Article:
Do rebelliousness, emotional control, toughness and thrill-seeking still make up the essence of coolness?
Can performers James Dean and Miles Davis still be considered the models of cool?
Research led by a University of Rochester Medical Center psychologist and published by the Journal of Individual Differences has found the characteristics associated with coolness today are markedly different than those that generated the concept of cool.
“When I set out to find what people mean by coolness, I wanted to find corroboration of what I thought coolness was,” said Ilan Dar-Nimrod, Ph.D., lead author of “Coolness: An Empirical Investigation.” “I was not prepared to find that coolness has lost so much of its historical origins and meaning—the very heavy countercultural, somewhat individualistic pose I associated with cool.
“James Dean is no longer the epitome of cool,” Dar-Nimrod said. “The much darker version of what coolness is still there, but it is not the main focus. The main thing is: Do I like this person? Is this person nice to people, attractive, confident and successful? That’s cool today, at least among young mainstream individuals.”
In research that has developed over several years, Dar-Nimrod, currently a post-doctoral fellow in the Medical Center’s Department of Psychiatry, and his colleagues recruited almost 1,000 people in the Vancouver, British Columbia, area, who completed an extensive questionnaire on the attributes, behaviors and individuals they associated with the word cool.
In the journal article, the research is described as the first systematic, quantitative examination of what characteristics recur in popular understandings of the cool personality.
The researchers conducted three separate studies. In Study 1, participants generated characteristics that they perceived to be cool. In Study 2, two samples of participants rated dozens of these characteristics on two dimensions: coolness and social desirability. In Study 3, participants rated friends both on their coolness and on a variety of personality descriptors that were identified as relevant in the other studies.
A significant number of participants used adjectives that focused on positive, socially desirable traits, such as friendly, competent, trendy and attractive.
“I got my first sunglasses when I was about 13,” said Dar-Nimrod. “There wasn’t a cooler kid on the block for the next few days. I was looking cool because I was distant from people. My emotions were not something they could read. I put a filter between me and everyone else. That, in my mind, made me cool. Today, that doesn’t seem to be supported. If anything, sociability is considered to be cool, being nice is considered to be cool. And in an oxymoron, being passionate is considered to be cool—at least, it is part of the dominant perception of what coolness is. How can you combine the idea of cool—emotionally controlled and distant—with passionate?”
At some levels, participants in the study still appreciated the traditional elements of cool, such as rebelliousness and detachment, but not as strongly as friendliness and warmth.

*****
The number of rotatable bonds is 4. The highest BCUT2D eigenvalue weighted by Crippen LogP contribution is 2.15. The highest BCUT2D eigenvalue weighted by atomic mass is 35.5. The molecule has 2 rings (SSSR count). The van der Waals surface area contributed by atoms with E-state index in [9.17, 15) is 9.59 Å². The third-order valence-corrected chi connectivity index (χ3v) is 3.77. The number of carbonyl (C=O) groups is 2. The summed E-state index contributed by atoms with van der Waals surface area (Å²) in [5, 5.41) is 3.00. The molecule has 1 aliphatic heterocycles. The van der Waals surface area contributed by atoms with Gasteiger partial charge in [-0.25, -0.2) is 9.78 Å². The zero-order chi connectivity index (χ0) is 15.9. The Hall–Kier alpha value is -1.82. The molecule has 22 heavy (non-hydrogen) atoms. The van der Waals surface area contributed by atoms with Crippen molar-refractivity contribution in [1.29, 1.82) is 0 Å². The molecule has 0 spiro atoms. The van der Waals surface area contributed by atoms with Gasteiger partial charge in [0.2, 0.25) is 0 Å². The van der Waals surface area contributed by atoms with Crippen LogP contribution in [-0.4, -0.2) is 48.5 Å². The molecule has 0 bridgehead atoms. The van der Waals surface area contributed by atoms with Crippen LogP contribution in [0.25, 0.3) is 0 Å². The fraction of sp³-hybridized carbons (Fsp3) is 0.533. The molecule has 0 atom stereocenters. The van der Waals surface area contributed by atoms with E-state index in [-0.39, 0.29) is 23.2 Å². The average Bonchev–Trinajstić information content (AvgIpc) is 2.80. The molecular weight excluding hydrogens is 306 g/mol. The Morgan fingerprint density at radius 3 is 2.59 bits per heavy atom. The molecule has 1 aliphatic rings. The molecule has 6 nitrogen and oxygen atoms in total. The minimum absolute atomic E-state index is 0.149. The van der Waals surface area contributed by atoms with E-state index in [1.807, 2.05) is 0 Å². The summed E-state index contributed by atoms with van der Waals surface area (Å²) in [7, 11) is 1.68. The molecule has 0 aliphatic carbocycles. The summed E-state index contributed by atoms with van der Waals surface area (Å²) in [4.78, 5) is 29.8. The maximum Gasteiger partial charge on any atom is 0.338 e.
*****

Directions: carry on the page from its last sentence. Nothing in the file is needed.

“We have a kind of a schizophrenic coolness concept in our mind,” Dar-Nimrod said. “Almost any one of us will be cool in some people’s eyes, which suggests the idiosyncratic way coolness is evaluated. But some will be judged as cool in many people’s eyes, which suggests there is a core valuation to coolness, and today that does not seem to be the historical nature of cool. We suggest there is some transition from the countercultural cool to a generic version of it’s good and I like it. But this transition is by no way completed.”
Dar-Nimrod’s main research interests are the effects of genetics and social environment on decision-making and health behaviors. The coolness research began when Dar-Nimrod was a doctoral student at the University of British Columbia. He and a fellow student, Ian G. Hansen, a co-author of the Journal of Individual Differences article and currently an assistant professor at York College of City University of New York, argued over whether Steve Buscemi, an actor in the movie “Fargo” and the cable television series “Boardwalk Empire,” is cool.
“Ian thought Buscemi was cool and I could not accept him as cool because he was so unattractive and seemed such a weasel,” Dar-Nimrod said. “That got us thinking about just what coolness is.”
The coolness findings could point to possible health impacts.
“Coolness may have some relevance to health behaviors,” Dar-Nimrod said. “Smoking or drug use, for example, could be connected with a view of coolness that includes rebelliousness or a countercultural stance. This can inform future health research on behaviors. Is coolness related to people’s choice of unhealthy behaviors, such body modifications, unprotected sex or even eating behaviors?”
In addition to Dar-Nimrod and Hansen, authors of “Coolness: An Empirical Investigation” include: Travis Proulx, Ph.D., of the Tilburg University in The Netherlands, Darrin R. Lehman, Ph.D., of the University of British Columbia, and Paul R. Duberstein, Ph.D., and Benjamin P. Chapman, Ph.D., of the University of Rochester Medical Center.